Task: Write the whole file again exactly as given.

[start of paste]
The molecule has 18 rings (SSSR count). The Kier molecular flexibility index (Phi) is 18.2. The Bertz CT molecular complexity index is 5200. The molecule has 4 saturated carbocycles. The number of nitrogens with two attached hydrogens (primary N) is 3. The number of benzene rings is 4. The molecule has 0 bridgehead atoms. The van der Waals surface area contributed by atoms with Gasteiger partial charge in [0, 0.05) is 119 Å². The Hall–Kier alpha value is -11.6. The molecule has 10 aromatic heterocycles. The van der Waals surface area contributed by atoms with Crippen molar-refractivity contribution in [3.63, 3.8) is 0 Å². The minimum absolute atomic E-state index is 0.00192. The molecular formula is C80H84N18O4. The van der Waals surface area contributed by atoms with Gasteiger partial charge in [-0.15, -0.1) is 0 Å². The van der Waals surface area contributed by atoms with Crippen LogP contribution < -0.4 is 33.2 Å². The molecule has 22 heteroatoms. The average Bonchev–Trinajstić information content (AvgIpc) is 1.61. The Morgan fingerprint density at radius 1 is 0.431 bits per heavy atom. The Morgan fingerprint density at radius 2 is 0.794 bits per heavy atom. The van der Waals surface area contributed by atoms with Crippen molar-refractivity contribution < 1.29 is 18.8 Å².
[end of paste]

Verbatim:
The molecule has 18 rings (SSSR count). The Kier molecular flexibility index (Phi) is 18.2. The Bertz CT molecular complexity index is 5200. The molecule has 4 saturated carbocycles. The number of nitrogens with two attached hydrogens (primary N) is 3. The number of benzene rings is 4. The molecule has 0 bridgehead atoms. The van der Waals surface area contributed by atoms with Gasteiger partial charge in [0, 0.05) is 119 Å². The Hall–Kier alpha value is -11.6. The molecule has 10 aromatic heterocycles. The van der Waals surface area contributed by atoms with Crippen molar-refractivity contribution in [3.63, 3.8) is 0 Å². The minimum absolute atomic E-state index is 0.00192. The molecular formula is C80H84N18O4. The van der Waals surface area contributed by atoms with Gasteiger partial charge in [-0.15, -0.1) is 0 Å². The van der Waals surface area contributed by atoms with Crippen LogP contribution < -0.4 is 33.2 Å². The molecule has 22 heteroatoms. The average Bonchev–Trinajstić information content (AvgIpc) is 1.61. The Morgan fingerprint density at radius 1 is 0.431 bits per heavy atom. The Morgan fingerprint density at radius 2 is 0.794 bits per heavy atom. The van der Waals surface area contributed by atoms with Crippen molar-refractivity contribution < 1.29 is 18.8 Å².